“The company made an announcement pursuant to the inside information provisions … and so affirmed the company has received a preliminary approach from an interested party regarding its interest in a possible purchase of the company’s media business,” wrote CEO Robin Hu in a memo sent to staff late Wednesday night.
The paper confirmed in an article posted on its website late Wednesday that it had received a preliminary offer from an unnamed buyer.
“The preliminary understanding is that the potential purchaser would like to have continuity in the media business’ operations, and that minimal disruption of the media business is expected,” SCMP cited Hu as saying to staff.
Media reports this week have said the 112 year-old newspaper was to be bought by billionare businessman Jack Ma, founder of Chinese internet giant Alibaba.
The buyer is interested in the “newspaper, magazines, and adjacencies business such as outdoor media, custom publishing and events,” wrote Hu.
He said “minimal disruption of the media business is expected” and that they will make the best effort to ensure “the interests of our employees will be taken care of.”
The proposal is still at a “very early stage and is subject to discussion, regulatory review and approval.”
The Post was one of the most profitable papers in the world and was previously owned by Rupert Murdoch, before he sold his stake to the Kuok family, who currently own the company.
The Kuoks are a Malaysian Chinese family, who count Kerry Properties, the Shangri-la hotels and Wilmar International, a palm oil production company, under their many assets.
As of November 25, their patriarch Robert Kuok has an estimated net worth of 9.4 billion US dollars, according to Forbes.
Ma is worth an estimated 23.8 billion.
The Post was in the past considered a moderate voice, but has come under close scrutiny in recent years by those who worry the paper is falling under greater influence of mainland China and its censors.
The current editor-in-chief Wang Xiangwei has faced repeated questioning about his handling of stories, including a decision to run a story about the mysterious death of Tiananmen dissident Li Wangyang as a short 50 word story, while other media outlets had put the story on the front page.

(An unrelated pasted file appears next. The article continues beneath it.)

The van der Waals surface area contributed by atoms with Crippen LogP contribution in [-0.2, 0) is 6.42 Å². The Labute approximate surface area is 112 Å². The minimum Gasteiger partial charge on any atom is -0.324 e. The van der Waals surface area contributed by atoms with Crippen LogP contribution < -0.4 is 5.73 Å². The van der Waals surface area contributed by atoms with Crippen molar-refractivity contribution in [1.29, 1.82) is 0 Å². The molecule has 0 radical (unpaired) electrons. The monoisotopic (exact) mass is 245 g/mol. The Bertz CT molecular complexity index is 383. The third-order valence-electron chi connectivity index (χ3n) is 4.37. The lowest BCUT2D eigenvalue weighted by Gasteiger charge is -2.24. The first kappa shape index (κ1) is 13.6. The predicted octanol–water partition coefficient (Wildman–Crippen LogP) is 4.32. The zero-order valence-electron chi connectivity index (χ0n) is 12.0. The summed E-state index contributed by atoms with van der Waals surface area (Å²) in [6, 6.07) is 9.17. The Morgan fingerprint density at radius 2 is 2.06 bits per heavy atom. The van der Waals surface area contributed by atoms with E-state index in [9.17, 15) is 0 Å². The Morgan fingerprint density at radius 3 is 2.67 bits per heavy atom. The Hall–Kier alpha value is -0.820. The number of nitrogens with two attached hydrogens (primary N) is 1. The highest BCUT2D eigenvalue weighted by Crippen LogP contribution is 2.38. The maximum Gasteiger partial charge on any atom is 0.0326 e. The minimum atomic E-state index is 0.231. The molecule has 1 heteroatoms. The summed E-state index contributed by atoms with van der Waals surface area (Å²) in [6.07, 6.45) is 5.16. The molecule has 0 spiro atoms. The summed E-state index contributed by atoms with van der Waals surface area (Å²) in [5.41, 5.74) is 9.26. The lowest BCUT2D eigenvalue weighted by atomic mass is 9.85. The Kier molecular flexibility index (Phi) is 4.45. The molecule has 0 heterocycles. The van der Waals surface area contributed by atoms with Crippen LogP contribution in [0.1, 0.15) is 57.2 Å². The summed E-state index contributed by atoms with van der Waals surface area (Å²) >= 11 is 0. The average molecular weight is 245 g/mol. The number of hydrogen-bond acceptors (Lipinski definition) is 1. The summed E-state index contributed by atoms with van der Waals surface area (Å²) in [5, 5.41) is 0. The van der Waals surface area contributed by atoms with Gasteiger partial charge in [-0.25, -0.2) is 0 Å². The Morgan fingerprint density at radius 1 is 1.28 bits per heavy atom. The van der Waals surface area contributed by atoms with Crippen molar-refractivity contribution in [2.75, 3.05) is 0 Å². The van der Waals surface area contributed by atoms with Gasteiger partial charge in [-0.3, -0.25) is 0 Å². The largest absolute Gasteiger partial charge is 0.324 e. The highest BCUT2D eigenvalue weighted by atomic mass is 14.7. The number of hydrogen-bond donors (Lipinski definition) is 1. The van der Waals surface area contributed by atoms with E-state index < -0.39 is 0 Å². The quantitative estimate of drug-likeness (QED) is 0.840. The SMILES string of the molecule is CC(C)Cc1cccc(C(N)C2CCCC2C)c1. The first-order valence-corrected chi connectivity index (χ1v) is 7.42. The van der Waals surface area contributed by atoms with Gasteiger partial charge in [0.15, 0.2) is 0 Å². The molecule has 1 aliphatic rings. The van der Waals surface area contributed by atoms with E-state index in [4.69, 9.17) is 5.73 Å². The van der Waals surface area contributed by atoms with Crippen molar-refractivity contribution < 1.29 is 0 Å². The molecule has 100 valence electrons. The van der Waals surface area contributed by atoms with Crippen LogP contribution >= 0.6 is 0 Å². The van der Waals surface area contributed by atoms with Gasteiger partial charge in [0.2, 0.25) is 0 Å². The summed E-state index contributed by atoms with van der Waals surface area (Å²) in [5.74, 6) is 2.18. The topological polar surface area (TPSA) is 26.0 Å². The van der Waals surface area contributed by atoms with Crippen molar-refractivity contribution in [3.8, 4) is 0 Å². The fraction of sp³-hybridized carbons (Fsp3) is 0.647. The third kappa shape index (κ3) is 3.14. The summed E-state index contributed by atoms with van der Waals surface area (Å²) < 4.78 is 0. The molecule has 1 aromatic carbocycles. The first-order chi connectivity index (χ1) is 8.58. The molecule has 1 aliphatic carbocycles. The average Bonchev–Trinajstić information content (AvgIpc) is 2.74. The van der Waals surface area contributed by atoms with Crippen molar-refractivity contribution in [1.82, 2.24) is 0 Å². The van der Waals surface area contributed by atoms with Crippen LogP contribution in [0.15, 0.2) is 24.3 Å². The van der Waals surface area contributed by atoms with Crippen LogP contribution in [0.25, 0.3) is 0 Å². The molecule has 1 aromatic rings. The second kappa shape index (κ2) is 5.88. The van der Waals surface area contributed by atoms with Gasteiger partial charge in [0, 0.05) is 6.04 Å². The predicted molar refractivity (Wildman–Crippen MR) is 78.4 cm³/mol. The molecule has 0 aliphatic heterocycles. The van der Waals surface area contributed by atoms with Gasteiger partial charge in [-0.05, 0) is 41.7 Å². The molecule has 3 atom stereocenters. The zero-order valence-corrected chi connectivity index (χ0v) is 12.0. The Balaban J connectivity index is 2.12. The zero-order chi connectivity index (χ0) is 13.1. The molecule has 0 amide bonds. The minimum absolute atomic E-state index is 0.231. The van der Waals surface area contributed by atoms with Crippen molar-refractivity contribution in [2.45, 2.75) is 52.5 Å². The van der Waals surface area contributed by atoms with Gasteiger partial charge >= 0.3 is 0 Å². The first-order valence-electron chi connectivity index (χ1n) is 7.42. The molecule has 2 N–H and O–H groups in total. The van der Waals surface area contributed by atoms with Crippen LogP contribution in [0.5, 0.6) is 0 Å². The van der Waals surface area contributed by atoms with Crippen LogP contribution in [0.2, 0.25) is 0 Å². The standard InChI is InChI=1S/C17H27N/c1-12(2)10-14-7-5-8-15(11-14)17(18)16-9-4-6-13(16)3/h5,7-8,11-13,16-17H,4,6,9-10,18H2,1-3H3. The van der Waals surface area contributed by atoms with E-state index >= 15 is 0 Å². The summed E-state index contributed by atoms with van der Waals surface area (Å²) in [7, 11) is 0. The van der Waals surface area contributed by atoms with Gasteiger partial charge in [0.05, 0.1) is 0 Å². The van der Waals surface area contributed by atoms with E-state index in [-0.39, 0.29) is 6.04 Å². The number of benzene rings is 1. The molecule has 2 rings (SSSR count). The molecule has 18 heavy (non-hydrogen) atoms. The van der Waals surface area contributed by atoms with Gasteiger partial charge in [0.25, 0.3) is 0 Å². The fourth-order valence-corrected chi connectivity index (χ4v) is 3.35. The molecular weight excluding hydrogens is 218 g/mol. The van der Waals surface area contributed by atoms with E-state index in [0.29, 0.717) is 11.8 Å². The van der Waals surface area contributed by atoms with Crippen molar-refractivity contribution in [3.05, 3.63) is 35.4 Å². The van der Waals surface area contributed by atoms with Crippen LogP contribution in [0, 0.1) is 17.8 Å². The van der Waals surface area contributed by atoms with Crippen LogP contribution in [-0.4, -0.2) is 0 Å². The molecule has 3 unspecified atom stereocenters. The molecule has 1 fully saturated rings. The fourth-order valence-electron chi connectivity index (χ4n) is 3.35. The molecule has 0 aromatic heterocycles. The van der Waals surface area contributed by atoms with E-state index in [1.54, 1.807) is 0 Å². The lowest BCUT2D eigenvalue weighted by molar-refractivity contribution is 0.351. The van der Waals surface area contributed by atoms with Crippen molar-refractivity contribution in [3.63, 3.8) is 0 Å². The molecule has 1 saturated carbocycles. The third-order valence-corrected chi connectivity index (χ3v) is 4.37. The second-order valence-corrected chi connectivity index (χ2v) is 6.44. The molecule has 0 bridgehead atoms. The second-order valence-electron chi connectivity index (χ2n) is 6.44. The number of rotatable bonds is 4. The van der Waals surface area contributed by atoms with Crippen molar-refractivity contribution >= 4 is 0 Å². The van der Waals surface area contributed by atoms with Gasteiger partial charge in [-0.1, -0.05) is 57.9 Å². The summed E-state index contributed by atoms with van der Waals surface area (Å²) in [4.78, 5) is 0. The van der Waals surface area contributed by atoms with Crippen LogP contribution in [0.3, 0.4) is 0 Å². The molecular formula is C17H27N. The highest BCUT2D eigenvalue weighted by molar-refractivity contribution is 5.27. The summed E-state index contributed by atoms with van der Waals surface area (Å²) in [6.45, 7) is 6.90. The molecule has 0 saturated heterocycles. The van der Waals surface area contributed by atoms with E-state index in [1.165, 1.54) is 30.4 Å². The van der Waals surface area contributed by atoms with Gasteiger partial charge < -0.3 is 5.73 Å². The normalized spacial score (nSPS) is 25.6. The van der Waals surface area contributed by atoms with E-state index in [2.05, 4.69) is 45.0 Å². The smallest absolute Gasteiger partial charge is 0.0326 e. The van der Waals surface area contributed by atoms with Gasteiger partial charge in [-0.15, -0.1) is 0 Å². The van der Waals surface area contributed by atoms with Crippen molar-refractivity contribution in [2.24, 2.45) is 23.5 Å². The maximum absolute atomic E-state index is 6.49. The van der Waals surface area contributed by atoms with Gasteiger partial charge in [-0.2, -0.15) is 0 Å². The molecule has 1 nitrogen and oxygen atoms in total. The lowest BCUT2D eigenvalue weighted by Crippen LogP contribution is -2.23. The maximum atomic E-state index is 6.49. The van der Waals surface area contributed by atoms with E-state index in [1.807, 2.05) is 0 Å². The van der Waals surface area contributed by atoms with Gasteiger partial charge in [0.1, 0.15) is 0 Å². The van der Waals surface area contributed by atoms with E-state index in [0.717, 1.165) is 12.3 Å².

After serving as editor-in-chief since January 2012, he will soon depart the Hong Kong newsroom and is to be replaced by current deputy editor Tammy Tam on January 1, 2016.
In the past year, the paper has seen waves of resignations from dozens of senior editorial staff and reporters.
“While it’s too early to respond to reports of the sale of the South China Morning Post, it isn’t too late to worry about the decline of media freedom and diversity in Hong Kong,” said Bob Dietz, Asia programme coordinator of the Committee to Protect Journalists.
“The sad reality is that ownership of most media has become agglomerated in the hands of business leaders whose interest clearly lie in pleasing the Beijing government rather than pressing for less media control from the state,” Dietz told dpa.
“The Post’s independence has come under legitimate question ever since the handover to China in 1997. The details surrounding its sale will be telling about the direction of all media in Hong Kong.”
Meanwhile, Ma has been coy about his interest in the newspaper, saying in a recent interview on Bloomberg TV that he was “watching a lot of companies.”
But in the same interview he said such a deal would benefit both sides.
“We need media to help our small, medium-size companies to promote,” Ma said. “And by the way, our advertisement dollars [are] huge.” He said a media company could benefit from using Alibaba’s massive amount of data for “more accurate” economic indicators.
The Post has itself taken the foray into e-commerce, investing in the site MyDress.com.
“This acquisition [of MyDress] underpins the SCMP Group’s determination to fortify its digital development growth thrust,” said Robin Hu at the time.